Ancestral Roofs

"In Praise of Older Buildings"

Saturday, July 1, 2017

Window Warrior Princess

Wilton

I have written before about architecture professor Shannon Kyles and her campaign to convince owners of heritage buildings to restore, rather than replace, wood-framed windows. I won't add tiresome links; just Google 'ancestral roofs kyles windows' to catch up with the story.

Just this week, a great article appeared in the Hamilton Spectator about Shannon, and a recent test she conducted, which provides all the evidence a homeowner might need that restored windows are every bit as efficient (and infinitely more aesthetically pleasing and historically accurate) as vinyl replacements. Here's a link.

Castleton
It's a fun read. Columnist Jeff Mahoney knows Shannon, and his characterization of her "all or nothing let the devil take the hindmost manner" is pretty accurate, I would think. The photos are fun.

But the important thing is the proof that with a bit of patience and the skills of a heritage specialist (a couple of names pop up in the article) we can resist the easy way out vinyl replacement solution, and save the best features of old homes - their windows.

News from Ham House - you can help make history!!

before restoration
I have been worrying about historic Ham House in Bath since the year I began this blog, 2010, when I despaired for its future in this little post.

I need not have worried, as by 2012, I learned that the indomitable Ron Tasker, wife Bonnie and volunteers had undertaken to save and restore the 1816 neoclassical store and residence. We visited in 2012, got news of another tour in 2013, and recorded the visit here. In 2014 I introduced Ron to my other heritage hero Shannon Kyles the heritage window restoration activist.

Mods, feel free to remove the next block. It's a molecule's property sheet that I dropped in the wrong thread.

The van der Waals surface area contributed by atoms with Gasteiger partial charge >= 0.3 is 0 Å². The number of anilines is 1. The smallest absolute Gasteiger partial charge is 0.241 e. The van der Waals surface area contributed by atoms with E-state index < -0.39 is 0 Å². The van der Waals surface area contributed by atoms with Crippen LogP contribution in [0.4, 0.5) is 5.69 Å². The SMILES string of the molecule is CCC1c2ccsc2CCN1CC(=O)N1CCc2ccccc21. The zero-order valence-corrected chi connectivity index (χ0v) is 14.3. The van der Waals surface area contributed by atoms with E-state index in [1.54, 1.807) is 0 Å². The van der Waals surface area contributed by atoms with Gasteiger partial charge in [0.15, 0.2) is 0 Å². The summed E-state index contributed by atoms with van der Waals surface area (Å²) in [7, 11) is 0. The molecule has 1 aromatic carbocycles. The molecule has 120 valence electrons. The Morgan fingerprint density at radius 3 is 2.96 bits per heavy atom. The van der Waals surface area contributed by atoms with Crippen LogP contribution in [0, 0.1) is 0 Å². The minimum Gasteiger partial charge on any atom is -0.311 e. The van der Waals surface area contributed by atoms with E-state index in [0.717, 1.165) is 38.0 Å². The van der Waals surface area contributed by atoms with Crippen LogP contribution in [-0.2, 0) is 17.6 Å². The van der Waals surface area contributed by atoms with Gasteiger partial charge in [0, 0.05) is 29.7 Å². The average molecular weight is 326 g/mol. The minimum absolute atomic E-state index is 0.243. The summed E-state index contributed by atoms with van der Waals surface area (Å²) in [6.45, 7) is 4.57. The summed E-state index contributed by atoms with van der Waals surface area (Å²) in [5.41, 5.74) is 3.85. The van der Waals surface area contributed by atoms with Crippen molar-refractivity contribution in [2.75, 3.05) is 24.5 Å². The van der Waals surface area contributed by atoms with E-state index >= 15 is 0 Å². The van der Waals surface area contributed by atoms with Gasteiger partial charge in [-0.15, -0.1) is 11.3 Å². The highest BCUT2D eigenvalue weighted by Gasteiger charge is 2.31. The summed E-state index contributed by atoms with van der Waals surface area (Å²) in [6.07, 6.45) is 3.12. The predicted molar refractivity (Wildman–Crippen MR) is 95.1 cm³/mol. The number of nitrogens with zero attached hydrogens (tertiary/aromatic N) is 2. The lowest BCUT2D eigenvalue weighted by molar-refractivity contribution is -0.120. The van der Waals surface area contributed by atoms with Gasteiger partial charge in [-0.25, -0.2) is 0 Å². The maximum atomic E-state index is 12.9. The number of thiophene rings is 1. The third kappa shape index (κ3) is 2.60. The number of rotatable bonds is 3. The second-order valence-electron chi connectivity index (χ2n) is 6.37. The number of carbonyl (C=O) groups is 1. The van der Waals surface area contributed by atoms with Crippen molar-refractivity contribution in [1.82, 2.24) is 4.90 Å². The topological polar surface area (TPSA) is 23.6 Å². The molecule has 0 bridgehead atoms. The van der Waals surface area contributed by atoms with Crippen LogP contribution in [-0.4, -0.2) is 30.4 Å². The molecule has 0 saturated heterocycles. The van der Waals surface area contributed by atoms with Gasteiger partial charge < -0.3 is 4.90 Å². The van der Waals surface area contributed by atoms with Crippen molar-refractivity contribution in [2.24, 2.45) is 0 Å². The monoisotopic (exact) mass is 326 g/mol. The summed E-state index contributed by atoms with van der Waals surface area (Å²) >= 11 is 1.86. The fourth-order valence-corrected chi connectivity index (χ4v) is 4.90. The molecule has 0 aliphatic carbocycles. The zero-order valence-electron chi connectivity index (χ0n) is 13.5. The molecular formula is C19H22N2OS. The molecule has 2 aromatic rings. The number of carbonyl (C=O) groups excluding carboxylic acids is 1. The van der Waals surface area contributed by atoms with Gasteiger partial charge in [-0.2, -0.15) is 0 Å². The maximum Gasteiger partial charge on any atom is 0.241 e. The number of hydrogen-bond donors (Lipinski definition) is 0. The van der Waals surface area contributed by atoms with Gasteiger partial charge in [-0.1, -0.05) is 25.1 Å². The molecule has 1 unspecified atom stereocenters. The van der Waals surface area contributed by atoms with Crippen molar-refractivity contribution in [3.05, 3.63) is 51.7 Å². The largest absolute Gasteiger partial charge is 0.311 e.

after restoration - photo courtesy R.Tasker
I had been waiting to post this until I got to Bath for better photos of the 2017 Ham House, but since it's been raining for a month, I will use Ron's photo.
one of Ron's hundreds of Ham history talks
Ron has been in touch. He sent a link to the Ham House website. Check out the History, Finds and Restoration pages.

But most importantly, click on the Donate page, to read about Ron's GoFundMe campaign. For him to make the final step to bring the house to life, with  a restaurant/pub, he needs to do the final push to raise funds for the extremely high municipal fees required.

Those of us who have delighted in the restoration story, wishing we had the drive for such a project,  now have an opportunity to be included. Please visit the website, follow the Donate link.

Just think. When this hurdle has been crossed, we can sip a local brew in the rejuvenated store and study the 1800s grafitti, or have a lunch beside one of the Georgian fireplace mantels.

 Ron Tasker has also created a Facebook page with the story, and loads of before and after photos. It is really incredible what smarts and hard work have created.

Now we can do our part. Donate!


Corktown


Trinity Street
I love this row of houses...though likely not the most luxe of homes, the terrace has great character, and oozes history. It makes me think of some of the humble homes in The Ward that  Lawren Harris captured in his Toronto days.

 I expect the address would have been even less savoury in the early decades of the nineteenth century when Corktown was developing. Here's a great BlogTo story with an historic  photo or two. And a Streetview link to Trinity Street approaching King Street East, if you would like to follow along with Larry and me, as we tour Corktown.

Corktown was settled in the early 1800s by working class immigrants, many from county Cork in Ireland (hence the name.) They worked in brickyards and breweries, and despite their labours, most lived in poverty.